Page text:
Donald Trump Should Not Treat Iraq As An Afterthought—We Need Each Other
Looking at the current U.S. engagement in the Middle East, one comes to an inescapable realization of the clear contrast between the strong rhetoric of the new Trump administration and the quiet echoes of the Obama administration. It is positive that the Trump administration is paying attention to the Middle East.
But President Trump's decision to visit Saudi Arabia and not Iraq has sent the wrong signals to the Iraqi side about his priorities in region. If America’s number one priority in the region is to defeat Daesh (ISIS) then his visit to Iraq should have been a priority. No country in the world has sacrificed more than Iraq in fighting and pushing back Daesh.
Even from a military perspective, Iraqi forces are by far the most experienced and capable to defeat them—no other regional country can compare.
The Iraqi security forces haven’t lost a battle against Daesh in two years. Any genuine international commitment to defeating the global threat of international terrorism must include a determined focus on rooting out remnants of Daesh in Iraq and Syria, while ensuring that security in Iraq is robust and lasting.
Here, the U.S., with detailed consultation with the Iraqi government, needs to make a firm decision about the extent of its future political and military engagement in Iraq. It needs to send a clear message to its Iraqi counterparts about that commitment.
As President Trump was feted in Saudi Arabia and Israel, Iraq and its challenges and sacrifices, appeared to be an afterthought. It is not just that President Trump did not make the almost customary surprise visit to the country during his trip to the region but that his message from Riyadh—which cast violence in Iraq and the region in sectarian terms—appeared to ignore the fundamental causes of Iraq's suffering, which is not Iranian expansionism but violent jihadist Salafism.
Whether consciously or not, President Trump appeared to reinforce the Saudi narrative that the region is in the midst of a sectarian struggle of good Sunnis versus evil Shia. Yet Iraq's Shia—who make up a majority of both the country's armed forces and its volunteer Popular Mobilization Forces—have fought valiantly against Daesh. No one should doubt their commitment or their loyalty to the Iraqi state they are defending.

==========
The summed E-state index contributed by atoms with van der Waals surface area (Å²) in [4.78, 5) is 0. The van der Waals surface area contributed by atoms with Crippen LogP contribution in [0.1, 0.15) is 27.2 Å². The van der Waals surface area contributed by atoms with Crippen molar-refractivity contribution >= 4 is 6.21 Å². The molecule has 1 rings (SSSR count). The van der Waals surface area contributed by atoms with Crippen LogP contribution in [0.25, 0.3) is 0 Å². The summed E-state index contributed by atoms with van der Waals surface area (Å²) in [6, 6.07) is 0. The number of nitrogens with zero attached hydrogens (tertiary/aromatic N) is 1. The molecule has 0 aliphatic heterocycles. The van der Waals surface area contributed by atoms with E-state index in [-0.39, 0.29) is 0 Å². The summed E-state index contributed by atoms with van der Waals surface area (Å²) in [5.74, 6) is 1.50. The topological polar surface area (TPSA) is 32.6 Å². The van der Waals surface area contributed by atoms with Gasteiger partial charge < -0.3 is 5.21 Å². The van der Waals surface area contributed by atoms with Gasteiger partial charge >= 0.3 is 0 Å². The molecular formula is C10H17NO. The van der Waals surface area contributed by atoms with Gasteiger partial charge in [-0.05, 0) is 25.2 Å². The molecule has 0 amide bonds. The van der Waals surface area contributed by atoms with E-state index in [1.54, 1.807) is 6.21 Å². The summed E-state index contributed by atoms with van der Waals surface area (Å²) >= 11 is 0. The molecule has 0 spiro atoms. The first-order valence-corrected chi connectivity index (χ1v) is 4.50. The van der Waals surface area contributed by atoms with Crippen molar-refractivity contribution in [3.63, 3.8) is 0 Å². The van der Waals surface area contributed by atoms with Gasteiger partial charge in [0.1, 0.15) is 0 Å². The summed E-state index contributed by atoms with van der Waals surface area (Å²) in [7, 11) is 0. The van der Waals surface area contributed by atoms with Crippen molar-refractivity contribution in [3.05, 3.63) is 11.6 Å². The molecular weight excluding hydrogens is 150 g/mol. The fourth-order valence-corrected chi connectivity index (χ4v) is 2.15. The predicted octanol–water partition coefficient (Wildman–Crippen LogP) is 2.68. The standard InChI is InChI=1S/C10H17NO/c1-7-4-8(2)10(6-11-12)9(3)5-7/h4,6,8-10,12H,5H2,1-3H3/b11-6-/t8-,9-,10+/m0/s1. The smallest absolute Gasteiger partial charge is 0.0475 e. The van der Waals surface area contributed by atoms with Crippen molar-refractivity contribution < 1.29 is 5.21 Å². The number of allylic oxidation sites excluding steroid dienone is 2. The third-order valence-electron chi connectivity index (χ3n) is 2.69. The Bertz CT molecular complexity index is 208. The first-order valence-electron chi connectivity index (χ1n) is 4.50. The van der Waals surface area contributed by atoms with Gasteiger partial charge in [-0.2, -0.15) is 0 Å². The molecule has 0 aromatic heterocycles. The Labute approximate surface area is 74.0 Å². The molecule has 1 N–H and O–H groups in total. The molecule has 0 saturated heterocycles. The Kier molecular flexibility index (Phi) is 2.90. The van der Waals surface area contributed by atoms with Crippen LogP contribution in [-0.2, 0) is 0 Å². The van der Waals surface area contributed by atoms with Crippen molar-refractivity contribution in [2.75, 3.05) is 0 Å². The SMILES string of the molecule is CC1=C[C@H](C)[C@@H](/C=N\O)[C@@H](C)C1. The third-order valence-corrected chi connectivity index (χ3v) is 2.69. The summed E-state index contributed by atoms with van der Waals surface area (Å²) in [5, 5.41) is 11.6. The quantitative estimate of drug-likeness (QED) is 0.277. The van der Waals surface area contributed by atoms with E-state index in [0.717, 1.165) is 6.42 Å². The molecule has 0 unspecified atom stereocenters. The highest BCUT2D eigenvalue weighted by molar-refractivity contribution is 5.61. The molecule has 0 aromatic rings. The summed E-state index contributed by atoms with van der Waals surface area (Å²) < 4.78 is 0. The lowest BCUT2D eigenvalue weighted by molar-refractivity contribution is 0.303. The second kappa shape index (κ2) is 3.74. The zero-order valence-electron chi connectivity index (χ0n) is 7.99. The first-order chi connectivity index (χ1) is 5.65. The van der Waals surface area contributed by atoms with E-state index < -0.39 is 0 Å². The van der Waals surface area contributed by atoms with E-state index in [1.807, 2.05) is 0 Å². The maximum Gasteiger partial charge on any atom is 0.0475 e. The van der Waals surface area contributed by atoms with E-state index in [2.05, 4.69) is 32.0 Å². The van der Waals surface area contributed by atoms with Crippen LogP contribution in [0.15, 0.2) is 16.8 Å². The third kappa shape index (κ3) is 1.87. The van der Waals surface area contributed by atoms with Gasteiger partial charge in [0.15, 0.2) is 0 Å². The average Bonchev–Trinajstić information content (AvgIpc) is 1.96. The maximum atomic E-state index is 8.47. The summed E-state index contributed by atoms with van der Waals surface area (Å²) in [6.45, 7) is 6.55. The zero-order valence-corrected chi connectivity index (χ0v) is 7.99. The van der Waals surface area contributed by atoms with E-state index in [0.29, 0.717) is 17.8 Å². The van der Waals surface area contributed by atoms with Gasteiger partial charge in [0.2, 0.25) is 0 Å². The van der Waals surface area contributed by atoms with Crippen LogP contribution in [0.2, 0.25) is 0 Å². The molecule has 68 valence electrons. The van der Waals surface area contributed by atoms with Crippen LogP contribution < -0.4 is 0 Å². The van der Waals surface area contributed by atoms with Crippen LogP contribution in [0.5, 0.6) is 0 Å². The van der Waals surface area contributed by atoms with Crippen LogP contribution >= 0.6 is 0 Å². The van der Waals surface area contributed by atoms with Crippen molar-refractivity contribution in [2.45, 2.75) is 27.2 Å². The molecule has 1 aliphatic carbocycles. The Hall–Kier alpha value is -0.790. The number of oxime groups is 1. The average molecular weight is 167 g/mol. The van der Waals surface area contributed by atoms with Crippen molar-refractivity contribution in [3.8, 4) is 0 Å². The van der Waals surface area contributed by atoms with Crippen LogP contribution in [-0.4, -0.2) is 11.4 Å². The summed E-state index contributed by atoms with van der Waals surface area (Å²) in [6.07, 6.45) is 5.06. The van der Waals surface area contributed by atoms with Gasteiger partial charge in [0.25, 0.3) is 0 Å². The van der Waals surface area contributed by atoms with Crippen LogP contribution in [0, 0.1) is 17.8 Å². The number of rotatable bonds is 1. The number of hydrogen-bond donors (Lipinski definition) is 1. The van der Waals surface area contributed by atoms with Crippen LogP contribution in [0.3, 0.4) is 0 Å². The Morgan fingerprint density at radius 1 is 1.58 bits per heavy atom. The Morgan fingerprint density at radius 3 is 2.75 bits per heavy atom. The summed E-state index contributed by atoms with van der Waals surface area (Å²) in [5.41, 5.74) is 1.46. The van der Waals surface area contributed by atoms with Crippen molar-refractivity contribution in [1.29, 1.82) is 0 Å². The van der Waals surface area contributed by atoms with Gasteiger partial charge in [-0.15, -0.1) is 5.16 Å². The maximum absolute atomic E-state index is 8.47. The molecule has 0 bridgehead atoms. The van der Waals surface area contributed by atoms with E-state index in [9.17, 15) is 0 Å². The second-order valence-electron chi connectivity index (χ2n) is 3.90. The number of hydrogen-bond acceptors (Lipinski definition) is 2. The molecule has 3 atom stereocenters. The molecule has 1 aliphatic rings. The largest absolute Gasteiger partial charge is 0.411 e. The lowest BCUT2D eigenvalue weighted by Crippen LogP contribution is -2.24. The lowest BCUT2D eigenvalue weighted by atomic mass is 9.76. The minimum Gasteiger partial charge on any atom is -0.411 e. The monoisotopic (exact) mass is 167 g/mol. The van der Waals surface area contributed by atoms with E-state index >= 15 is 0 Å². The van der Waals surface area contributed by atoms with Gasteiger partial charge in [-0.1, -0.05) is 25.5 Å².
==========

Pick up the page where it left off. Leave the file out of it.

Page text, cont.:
The Iraqi government, which is led by Shia Prime Minister Haider al-Abadi, has been an important ally for the United States and for Iran in fighting a war in which both countries have the same goal: dislodging and eradicating Daesh and defeating international jihadist Salafism.
Let us not forget here that the Saudis are not a neutral party, and neither are the Israelis. Both are engaged in a regional power struggle, along with Turkey and Iran. Washington's greatest contribution to peace would be encouraging dialogue among all parties and laying the seeds for a regional security framework that can manage the conflict, not fuel it.
A stable Iraq is in the interest of U.S. national security for many reasons, not least Iraq's geopolitical significance due to its location. Regional superpowers like Turkey, Iran and Saudi Arabia will continue to compete in order to assert their positions in the Middle East and establish spheres of influence and Iraq's stance in regard to these rivalries can tip the balance.
Iraq's natural resources and ongoing oil export capabilities also allow it to be an important stabilizing factor in the flow of petroleum to various international markets.
On the security cooperation side, Iraq is at the forefront of the struggle against terrorism conducted by non-state actors, in particular Daesh and the threat it continues to present to international security.
Daesh is not only a threat to the countries of the region; as the bombing in Manchester illustrated, it is a threat to the world. Iraqis are intimately familiar with the threat of violent extremism, we have suffered hundreds of Manchester-type attacks over the past 14 years, which have cost the lives of thousands, including women and children.
Another key factor that puts Iraq in a unique position, one that the West does not focus on, is the important influence of the city of Najaf—currently the preeminent Shia school of jurisprudence—within the Shia world. As Najaf continues to compete for religious influence in the Middle East, Iraq increasingly has the ability to influence the future of Shia Muslim religious authority across the globe.
Finally let us also not forget that, demographically, Iraq is a young nation where the average age is below 20 years old. Youth empowerment is currently not receiving enough attention from the Iraqi government and international programs aimed at empowering the youth will ensure the battle of ideas against Daesh ideology will continue with the aim of a stable Iraq in which young people play a positive role.
A stable, strong Iraq is a key foundation for a stable Middle East so let us all work towards a democratic Iraq that represents all of our common interests.
If Washington seeks a long term security, economical and political partnership with Iraq, as it should, President Trump should have visited our country. Optics mean everything in the Middle East. This was a missed opportunity.
Lukman Faily was the Iraqi Ambassador to the United States between 2013 and 2016. He also served as Iraq’s Ambassador to Japan from 2010 to 2013.